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1  Using Arduino / Interfacing w/ Software on the Computer / Re: Serial Port Not Reading Correctly on: December 30, 2013, 09:44:54 pm
I don't know why I had that.  Thanks.  So that solved my main problem of the Arduino not talking to Processing (silly me).  Now this is probably a really stupid question, but how do I get the serial input to read integers (i.e. values from 0 - 255)?
2  Using Arduino / Interfacing w/ Software on the Computer / Re: Serial Port Not Reading Correctly on: December 30, 2013, 09:03:27 pm
I added debugging lines to the code I was actually using while communicating with Processing, and got different results.  Now the serial input never equals 1 and byte input always equals 255

Code:
if (Serial.read() > 0) {
    byte input = Serial.read();
    if (input == '1') {
      Serial.println("1");
      digitalWrite(13, HIGH);
    } else {
      Serial.println("not 1");
      digitalWrite(13, LOW);
    }
    Serial.println(input);
  }
Serial Monitor:
Code:
not 1
255
not 1
255
not 1
255
not 1
255
3  Using Arduino / Interfacing w/ Software on the Computer / Re: Serial Port Not Reading Correctly on: December 30, 2013, 08:45:23 pm
Even doing that, I still get 49 back by pressing 1.  This is what the code says now:
Code:
if (Serial.available()) {
    byte input = Serial.read();
    // debug serial input
    Serial.println(input);
4  Using Arduino / Interfacing w/ Software on the Computer / Re: Serial Port Not Reading Correctly on: December 30, 2013, 08:34:54 pm
OK, I see what you mean.  But why would it output numbers in the 50s when I send numbers less than 10?
5  Using Arduino / Interfacing w/ Software on the Computer / Serial Port Not Reading Correctly on: December 30, 2013, 08:17:40 pm
I am trying to get my Arduino Uno to communicate with Processing in order to use my Kinect Sensor, and ran in to trouble passing data from the Processing to the Uno.  I tried running a basic sketch to change the brightness of an LED based on the serial input, and got some unusual results.  No matter what I type into the Serial Monitor, Serial.read() returns -1.  Please help!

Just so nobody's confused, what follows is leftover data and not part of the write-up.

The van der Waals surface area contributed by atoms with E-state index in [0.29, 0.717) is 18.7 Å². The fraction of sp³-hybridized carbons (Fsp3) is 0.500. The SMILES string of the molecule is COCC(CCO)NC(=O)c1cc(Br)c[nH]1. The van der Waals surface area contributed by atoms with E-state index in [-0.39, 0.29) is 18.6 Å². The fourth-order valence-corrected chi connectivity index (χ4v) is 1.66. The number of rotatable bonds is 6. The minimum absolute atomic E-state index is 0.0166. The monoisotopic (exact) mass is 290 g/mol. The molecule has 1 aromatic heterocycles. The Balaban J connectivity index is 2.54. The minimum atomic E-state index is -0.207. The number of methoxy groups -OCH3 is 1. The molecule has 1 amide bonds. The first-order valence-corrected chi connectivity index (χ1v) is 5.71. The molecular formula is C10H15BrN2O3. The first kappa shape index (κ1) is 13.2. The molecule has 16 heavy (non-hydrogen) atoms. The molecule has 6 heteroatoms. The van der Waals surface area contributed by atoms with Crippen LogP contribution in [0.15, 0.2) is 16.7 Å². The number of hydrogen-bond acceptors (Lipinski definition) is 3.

Code:
void setup(){
  pinMode(11, OUTPUT);
  Serial.begin(9600);
}

void loop() {
  if (Serial.available()) {
    int input = Serial.read();
    // debug serial input
    Serial.println(Serial.read());
    Serial.println(input);
    // write to LED on PWM 11
    analogWrite(11, input);
  }
}

Sample Serial Monitor:
keys pressed: 1, 2, 3, 4, 5, 6, 7, 8, 9, 0
Quote
-1
49
-1
50
-1
51
-1
52
-1
53
-1
54
-1
55
-1
56
-1
57
-1
48
6  Using Arduino / Project Guidance / Re: Simple easy programmable muliti day alarm clock. on: October 08, 2012, 08:41:04 pm
Eric,

10 minutes a day is a bit too much. Are you keeping the shield in doors with constant temperature? The time can only be accurate with DS1307 if the crystal is kept at constant in door temperature. The crystal oscillation frequency is a function of temperature.

Yes, it is indoors all day.  I have a desk in my (finished) basement so room temperature is in the mid 60s.  I have the alarm clock uploaded and now I can set the time from the shield, meaning I can see exactly how quickly it is losing time.  I counted that for every one second the program "ticks", two real time seconds pass.  This means that after 5 minutes, the clock will be 10 minutes behind.

If I find a permanent location for this shield, and figure out how much time i is losing, can the code be easily modified to compensate for this?

Thanks,
Eric
7  Using Arduino / Project Guidance / Re: Simple easy programmable muliti day alarm clock. on: October 07, 2012, 06:21:40 pm
Keep an eye with the setup see if it loses time too quickly like a few minutes or more per day. I would appreciate a picture of the underside of the board. Oh, you can buy some solder wick to help with desoldering pins. Drove me nuts trying to unsolder a row of pins before I knew solder wick or desoldering iron.

I am running the Phi_2_testing_v3 and am losing time rather quickly.  First off, my computer takes 5+ minutes to compile the code, even after i hacked the IDE to skip previously compiled files.  Secondly, the time was 5 minutes behind when I uploaded it, and when I checked back half an hour later, it was 10 minutes behind.  I don't understand.

Also, I can compile or upload the alarm clock version 5.  The IDE returns about 200 lines of errors and lots of warnings.

Any help is appreciated.

Eric_R
8  Community / Products and Services / Re: 30 Arduino Projects for the Evil Genius on: August 23, 2012, 05:48:07 pm
Hey, I am trying to make the Multicolored Light display from project 14 work and am running into some trouble.  My main issue is that the led that I am using (datasheet at http://dlnmh9ip6v2uc.cloudfront.net/datasheets/Components/General/YSL-R1047CR4G3BW-F8.pdf) does not display all of the 48 colors specified in the script. It will only show 6 different colors (light blue, blue, pink, red, yellow, green). Also, the colors only loop in one direction (i.e. it will always go from blue to pink to red, etc. and never from red to pink to blue).  I am not very experienced and I want to know how to get the program to differentiate between a clockwise turn and a counterclockwise turn of the rotary encoder.

Thanks,
Eric_R

P.S. Simon, what program did you use to create the diagrams in the book.  Fritzing is ok, but not very user-friendly.
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